Dear brands, please stop trying to be funny on social

I blame Oreo. Insofar as the slightly over-sugared chocolate biscuit can even be blamed for anything, the company's wildly successful piece of photoshop work on Twitter during the Superbowl two years ago was something of a watermark moment for brands on social. The execution was clever, the numbers were high and since then brands have been producing reactive content across social with the purpose of... well, I'm not quite sure actually. The posts often range from the occasional quite clever to the tenuous, lazy and baffling. The birth of Prince George was probably a nadir, as was the announcement of the second royal pregnancy earlier this year (see Chris Applegate's excellent Royally Desperate Tumblr for some of the worst offenders). And still, there's no meme or news event that a brand won't jump on, with Kim Kardashian's #breaktheinternet photos the latest example. Most are awful.

In many respects, this activity is just an extension of the time-honoured tradition of newsjacking - spotting something newsworthy and relevant to the brand and gaining extra coverage off the back of it. Except today, agencies and social media managers have carefully planned calendars noting every potentially notable news event with a photoshopped image or a Vine ready and waiting, plus a few in reserve for moments that may happen (Pepperami, for example, were rather good at this during the World Cup - see below).

There's nothing wrong with this, per se. In fact, those who do it well, do it really well. And when done well, with a bit of planning and strategy behind them, then the brand can really see an uptake in engagement and the rest.

The trouble is, in a lot of occasions, that thought isn't there. As social media has grown and matured, so the nature of brands on social has changed. It's not just enough to have a presence, put out on-brand messaging and do the occasional cool or eye-catching campaign.

Given brands as now as much of the ecosystem on social as anything else, it's natural they want to take this relationship to the next level. Which, in this case, means looking to try and be your friend, do the same thing you'd do, and made witty asides to news stories.

Pizza Express

And here's the fundamental difference. When there's breaking news or a meme I might see what Chris Applegate, for example, is saying. I cannot think of any situation where my first thought would be: "I wonder what Twix or Nissan have to say on the comet landing? I wonder if they've done a funny gif?"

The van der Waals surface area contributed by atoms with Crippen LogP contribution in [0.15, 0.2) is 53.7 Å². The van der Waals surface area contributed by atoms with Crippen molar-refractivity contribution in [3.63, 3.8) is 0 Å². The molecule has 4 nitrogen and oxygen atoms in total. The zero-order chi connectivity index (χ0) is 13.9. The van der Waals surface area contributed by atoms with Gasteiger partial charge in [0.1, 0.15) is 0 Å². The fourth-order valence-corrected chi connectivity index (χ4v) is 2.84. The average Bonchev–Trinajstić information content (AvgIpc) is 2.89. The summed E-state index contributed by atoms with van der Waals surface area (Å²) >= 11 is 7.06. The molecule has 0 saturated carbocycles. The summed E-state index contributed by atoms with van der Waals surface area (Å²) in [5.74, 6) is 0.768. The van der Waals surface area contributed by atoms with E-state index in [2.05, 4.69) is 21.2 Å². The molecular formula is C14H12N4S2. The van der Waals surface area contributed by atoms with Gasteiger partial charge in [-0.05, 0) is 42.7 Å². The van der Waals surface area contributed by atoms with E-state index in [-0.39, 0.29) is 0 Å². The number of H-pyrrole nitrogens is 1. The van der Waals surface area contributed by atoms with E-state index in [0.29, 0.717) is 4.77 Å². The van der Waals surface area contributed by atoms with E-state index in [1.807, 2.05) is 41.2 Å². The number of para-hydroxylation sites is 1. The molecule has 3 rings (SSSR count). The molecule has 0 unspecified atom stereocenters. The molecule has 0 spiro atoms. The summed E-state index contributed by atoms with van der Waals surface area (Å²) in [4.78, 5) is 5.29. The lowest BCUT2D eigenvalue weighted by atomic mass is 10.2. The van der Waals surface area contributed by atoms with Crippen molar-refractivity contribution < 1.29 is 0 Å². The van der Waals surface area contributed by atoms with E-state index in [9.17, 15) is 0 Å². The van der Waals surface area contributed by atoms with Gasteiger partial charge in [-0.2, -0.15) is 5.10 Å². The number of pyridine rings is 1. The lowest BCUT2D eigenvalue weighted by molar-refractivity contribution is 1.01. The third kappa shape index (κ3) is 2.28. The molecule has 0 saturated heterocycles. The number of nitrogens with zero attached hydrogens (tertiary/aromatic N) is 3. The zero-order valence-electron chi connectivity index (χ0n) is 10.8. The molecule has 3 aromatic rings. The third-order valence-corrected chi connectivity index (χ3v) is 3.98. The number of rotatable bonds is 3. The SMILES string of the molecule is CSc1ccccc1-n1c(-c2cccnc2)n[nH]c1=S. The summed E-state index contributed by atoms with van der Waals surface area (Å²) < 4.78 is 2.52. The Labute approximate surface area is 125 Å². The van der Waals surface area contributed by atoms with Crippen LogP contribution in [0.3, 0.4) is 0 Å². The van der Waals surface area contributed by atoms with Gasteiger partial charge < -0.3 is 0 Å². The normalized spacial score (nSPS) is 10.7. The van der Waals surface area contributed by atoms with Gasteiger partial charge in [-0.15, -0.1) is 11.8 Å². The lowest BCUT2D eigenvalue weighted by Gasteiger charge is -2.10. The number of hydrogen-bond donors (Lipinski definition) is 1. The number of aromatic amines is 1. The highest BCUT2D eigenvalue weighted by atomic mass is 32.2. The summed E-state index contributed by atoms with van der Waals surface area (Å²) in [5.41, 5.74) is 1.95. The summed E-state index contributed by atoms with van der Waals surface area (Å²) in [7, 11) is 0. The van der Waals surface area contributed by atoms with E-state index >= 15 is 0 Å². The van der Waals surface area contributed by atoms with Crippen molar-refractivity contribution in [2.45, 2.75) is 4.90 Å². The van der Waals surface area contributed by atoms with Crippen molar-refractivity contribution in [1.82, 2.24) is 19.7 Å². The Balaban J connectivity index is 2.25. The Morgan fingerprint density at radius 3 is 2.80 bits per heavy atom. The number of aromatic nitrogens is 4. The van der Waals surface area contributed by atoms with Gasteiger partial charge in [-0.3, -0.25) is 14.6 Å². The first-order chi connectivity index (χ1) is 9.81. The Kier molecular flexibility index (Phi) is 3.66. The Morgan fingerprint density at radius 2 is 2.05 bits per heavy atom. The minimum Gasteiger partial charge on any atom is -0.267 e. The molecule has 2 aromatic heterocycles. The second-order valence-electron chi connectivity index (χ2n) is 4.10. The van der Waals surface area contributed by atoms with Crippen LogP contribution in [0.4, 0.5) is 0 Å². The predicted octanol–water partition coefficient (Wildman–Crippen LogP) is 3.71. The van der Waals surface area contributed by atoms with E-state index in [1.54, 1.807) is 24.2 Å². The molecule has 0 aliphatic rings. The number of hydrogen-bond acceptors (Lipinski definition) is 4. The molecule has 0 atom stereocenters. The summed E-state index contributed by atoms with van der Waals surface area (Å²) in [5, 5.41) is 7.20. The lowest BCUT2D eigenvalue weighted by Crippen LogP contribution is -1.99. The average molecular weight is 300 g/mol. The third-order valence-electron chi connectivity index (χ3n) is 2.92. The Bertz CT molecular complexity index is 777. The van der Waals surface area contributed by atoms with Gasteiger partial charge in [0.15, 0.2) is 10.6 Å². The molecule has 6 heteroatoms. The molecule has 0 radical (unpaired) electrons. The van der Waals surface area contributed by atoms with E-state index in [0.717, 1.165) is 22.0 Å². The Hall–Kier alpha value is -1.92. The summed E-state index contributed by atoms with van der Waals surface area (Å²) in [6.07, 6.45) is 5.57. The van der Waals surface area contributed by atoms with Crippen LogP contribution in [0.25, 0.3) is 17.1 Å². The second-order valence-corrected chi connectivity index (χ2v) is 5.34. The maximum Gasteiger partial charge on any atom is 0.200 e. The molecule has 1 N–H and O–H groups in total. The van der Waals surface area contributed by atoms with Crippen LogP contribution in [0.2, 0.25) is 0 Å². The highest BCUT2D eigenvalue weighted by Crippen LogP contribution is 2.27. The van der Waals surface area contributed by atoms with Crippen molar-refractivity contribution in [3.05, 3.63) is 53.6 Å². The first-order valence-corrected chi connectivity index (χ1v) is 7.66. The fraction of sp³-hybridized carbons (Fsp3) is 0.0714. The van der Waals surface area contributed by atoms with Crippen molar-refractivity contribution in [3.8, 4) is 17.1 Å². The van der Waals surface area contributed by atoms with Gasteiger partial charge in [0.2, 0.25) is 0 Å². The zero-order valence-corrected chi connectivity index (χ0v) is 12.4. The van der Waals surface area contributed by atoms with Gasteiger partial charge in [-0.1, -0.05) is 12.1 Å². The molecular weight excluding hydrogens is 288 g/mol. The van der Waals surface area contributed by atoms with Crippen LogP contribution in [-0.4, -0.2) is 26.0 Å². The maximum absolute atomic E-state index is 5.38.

But perhaps my biggest gripe of all is it's not clear what these brands are aiming to achieve. Great, your vaguely amusing riff on Prince Charles' foreign visit got 50 retweets. What does that mean? Is this good? What's the context? Don't just tell me the numbers are good, how does this relate to overall performance? What's the benefit to the brand? How does it fit into the strategy? Are these brands churning out content because they feel they have to be amusing or because it's part of something bigger?

You might well get featured in Mashable or Ad Age in their "brands react to X on social media" roundups, but what's the benefit? You're speaking to other creatives. Great. How will this help build brand affinity or affect purchase consideration. Again, is a photoshopped picture of Kim Kardashian's bum going to encourage me to buy a burger? It may well do. I've no idea.

But there's a huge difference between creating a "funny" and producing content as part of a wider strategy. God alone knows there's a lot of meaningless content created by brands already. It's only going to get worse.

Further down the line, there will be somebody or some agency earning a not insignificant amount of money to produce something with negligible ROI. Yes, social is notoriously difficult to measure against certain metrics, but there is an increasing level of sophistication to it that doesn't mean you can't set goals. Again, is it part of a wider brand affinity conversation? If so, how are you measuring it? How many people can, hand on heart, answer these questions with any degree of conviction?

Not all brands are that bad, of course. You can tell those that know their brand, audience and strategy well for social as it's generally reflected in the quality of their output, and if they are producing something reactive across social, it will usually stand up to a degree of scrutiny and have a purpose behind it.

As consumers get more savvy on social, especially on brand behaviour, it takes something exceptionally good to break through the other noise and make a connection with an audience. And a lazy attempt to hijack something popular just isn't going to cut it. For the love of Zuckerberg, please, brands, stop this now.